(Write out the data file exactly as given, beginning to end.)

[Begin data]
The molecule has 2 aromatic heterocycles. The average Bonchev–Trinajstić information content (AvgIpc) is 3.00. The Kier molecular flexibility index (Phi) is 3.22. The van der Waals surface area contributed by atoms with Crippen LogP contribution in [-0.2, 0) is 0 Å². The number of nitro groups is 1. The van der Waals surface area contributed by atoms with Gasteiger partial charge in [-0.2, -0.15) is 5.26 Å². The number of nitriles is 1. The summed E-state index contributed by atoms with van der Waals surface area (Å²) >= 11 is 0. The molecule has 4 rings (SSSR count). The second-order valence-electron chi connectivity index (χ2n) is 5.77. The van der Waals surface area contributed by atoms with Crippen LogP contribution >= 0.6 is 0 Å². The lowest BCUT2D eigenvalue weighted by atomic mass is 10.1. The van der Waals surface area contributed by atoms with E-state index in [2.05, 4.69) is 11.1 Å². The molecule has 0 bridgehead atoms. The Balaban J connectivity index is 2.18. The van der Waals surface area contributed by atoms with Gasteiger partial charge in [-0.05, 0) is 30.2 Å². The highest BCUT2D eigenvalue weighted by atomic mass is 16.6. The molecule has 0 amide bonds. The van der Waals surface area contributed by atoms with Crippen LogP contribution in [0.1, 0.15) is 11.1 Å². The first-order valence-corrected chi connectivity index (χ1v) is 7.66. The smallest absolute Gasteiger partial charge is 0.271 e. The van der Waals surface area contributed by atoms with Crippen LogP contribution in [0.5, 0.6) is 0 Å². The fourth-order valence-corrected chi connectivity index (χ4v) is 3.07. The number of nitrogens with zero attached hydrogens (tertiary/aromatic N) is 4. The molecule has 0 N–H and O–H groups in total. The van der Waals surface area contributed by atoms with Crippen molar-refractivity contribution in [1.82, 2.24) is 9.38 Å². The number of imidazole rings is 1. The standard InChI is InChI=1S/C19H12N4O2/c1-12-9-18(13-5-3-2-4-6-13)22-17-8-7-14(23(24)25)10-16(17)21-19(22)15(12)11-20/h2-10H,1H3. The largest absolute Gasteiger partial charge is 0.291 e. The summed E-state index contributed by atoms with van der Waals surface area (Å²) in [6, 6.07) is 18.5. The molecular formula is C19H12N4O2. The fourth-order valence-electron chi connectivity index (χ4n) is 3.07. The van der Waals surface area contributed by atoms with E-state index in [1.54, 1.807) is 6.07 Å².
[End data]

The molecule has 2 aromatic heterocycles. The average Bonchev–Trinajstić information content (AvgIpc) is 3.00. The Kier molecular flexibility index (Phi) is 3.22. The van der Waals surface area contributed by atoms with Crippen LogP contribution in [-0.2, 0) is 0 Å². The number of nitro groups is 1. The van der Waals surface area contributed by atoms with Gasteiger partial charge in [-0.2, -0.15) is 5.26 Å². The number of nitriles is 1. The summed E-state index contributed by atoms with van der Waals surface area (Å²) >= 11 is 0. The molecule has 4 rings (SSSR count). The second-order valence-electron chi connectivity index (χ2n) is 5.77. The van der Waals surface area contributed by atoms with Crippen LogP contribution >= 0.6 is 0 Å². The lowest BCUT2D eigenvalue weighted by atomic mass is 10.1. The van der Waals surface area contributed by atoms with E-state index in [2.05, 4.69) is 11.1 Å². The molecule has 0 bridgehead atoms. The Balaban J connectivity index is 2.18. The van der Waals surface area contributed by atoms with Gasteiger partial charge in [-0.05, 0) is 30.2 Å². The highest BCUT2D eigenvalue weighted by atomic mass is 16.6. The molecule has 0 amide bonds. The van der Waals surface area contributed by atoms with Crippen LogP contribution in [0.1, 0.15) is 11.1 Å². The first-order valence-corrected chi connectivity index (χ1v) is 7.66. The smallest absolute Gasteiger partial charge is 0.271 e. The van der Waals surface area contributed by atoms with Crippen LogP contribution in [0.5, 0.6) is 0 Å². The fourth-order valence-corrected chi connectivity index (χ4v) is 3.07. The number of nitrogens with zero attached hydrogens (tertiary/aromatic N) is 4. The molecule has 0 N–H and O–H groups in total. The van der Waals surface area contributed by atoms with Crippen molar-refractivity contribution in [1.82, 2.24) is 9.38 Å². The number of imidazole rings is 1. The standard InChI is InChI=1S/C19H12N4O2/c1-12-9-18(13-5-3-2-4-6-13)22-17-8-7-14(23(24)25)10-16(17)21-19(22)15(12)11-20/h2-10H,1H3. The largest absolute Gasteiger partial charge is 0.291 e. The summed E-state index contributed by atoms with van der Waals surface area (Å²) in [6, 6.07) is 18.5. The molecular formula is C19H12N4O2. The fourth-order valence-electron chi connectivity index (χ4n) is 3.07. The van der Waals surface area contributed by atoms with E-state index in [1.54, 1.807) is 6.07 Å².